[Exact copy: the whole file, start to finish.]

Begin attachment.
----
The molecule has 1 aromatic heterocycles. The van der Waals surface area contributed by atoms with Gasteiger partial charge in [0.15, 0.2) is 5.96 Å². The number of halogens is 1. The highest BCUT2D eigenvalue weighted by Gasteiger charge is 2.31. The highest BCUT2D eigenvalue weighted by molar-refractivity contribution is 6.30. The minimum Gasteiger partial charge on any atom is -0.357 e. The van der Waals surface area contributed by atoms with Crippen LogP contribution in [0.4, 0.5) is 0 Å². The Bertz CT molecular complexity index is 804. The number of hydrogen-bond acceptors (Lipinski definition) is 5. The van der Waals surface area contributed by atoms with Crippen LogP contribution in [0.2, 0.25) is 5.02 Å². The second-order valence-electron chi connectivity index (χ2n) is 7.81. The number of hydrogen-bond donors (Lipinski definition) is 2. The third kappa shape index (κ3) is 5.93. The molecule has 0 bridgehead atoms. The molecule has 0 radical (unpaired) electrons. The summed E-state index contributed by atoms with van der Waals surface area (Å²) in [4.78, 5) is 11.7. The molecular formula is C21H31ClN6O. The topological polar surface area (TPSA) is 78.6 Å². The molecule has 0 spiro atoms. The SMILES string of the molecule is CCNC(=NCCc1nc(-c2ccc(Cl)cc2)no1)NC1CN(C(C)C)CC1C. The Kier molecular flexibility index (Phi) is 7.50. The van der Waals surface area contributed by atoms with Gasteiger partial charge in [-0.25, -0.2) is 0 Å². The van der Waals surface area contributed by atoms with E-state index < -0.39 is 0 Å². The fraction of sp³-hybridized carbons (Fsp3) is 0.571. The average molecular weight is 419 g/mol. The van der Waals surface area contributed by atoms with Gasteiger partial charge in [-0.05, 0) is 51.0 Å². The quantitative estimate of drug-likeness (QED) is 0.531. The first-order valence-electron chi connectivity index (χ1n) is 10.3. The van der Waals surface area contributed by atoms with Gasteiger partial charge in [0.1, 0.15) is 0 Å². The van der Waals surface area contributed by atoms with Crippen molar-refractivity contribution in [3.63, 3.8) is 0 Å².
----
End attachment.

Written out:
The molecule has 1 aromatic heterocycles. The van der Waals surface area contributed by atoms with Gasteiger partial charge in [0.15, 0.2) is 5.96 Å². The number of halogens is 1. The highest BCUT2D eigenvalue weighted by Gasteiger charge is 2.31. The highest BCUT2D eigenvalue weighted by molar-refractivity contribution is 6.30. The minimum Gasteiger partial charge on any atom is -0.357 e. The van der Waals surface area contributed by atoms with Crippen LogP contribution in [0.4, 0.5) is 0 Å². The Bertz CT molecular complexity index is 804. The number of hydrogen-bond acceptors (Lipinski definition) is 5. The van der Waals surface area contributed by atoms with Crippen LogP contribution in [0.2, 0.25) is 5.02 Å². The second-order valence-electron chi connectivity index (χ2n) is 7.81. The number of hydrogen-bond donors (Lipinski definition) is 2. The third kappa shape index (κ3) is 5.93. The molecule has 0 bridgehead atoms. The molecule has 0 radical (unpaired) electrons. The summed E-state index contributed by atoms with van der Waals surface area (Å²) in [4.78, 5) is 11.7. The molecular formula is C21H31ClN6O. The topological polar surface area (TPSA) is 78.6 Å². The molecule has 0 spiro atoms. The SMILES string of the molecule is CCNC(=NCCc1nc(-c2ccc(Cl)cc2)no1)NC1CN(C(C)C)CC1C. The Kier molecular flexibility index (Phi) is 7.50. The van der Waals surface area contributed by atoms with Gasteiger partial charge in [-0.25, -0.2) is 0 Å². The van der Waals surface area contributed by atoms with E-state index < -0.39 is 0 Å². The fraction of sp³-hybridized carbons (Fsp3) is 0.571. The average molecular weight is 419 g/mol. The van der Waals surface area contributed by atoms with Gasteiger partial charge in [-0.05, 0) is 51.0 Å². The quantitative estimate of drug-likeness (QED) is 0.531. The first-order valence-electron chi connectivity index (χ1n) is 10.3. The van der Waals surface area contributed by atoms with Gasteiger partial charge in [0.1, 0.15) is 0 Å². The van der Waals surface area contributed by atoms with Crippen molar-refractivity contribution in [3.63, 3.8) is 0 Å².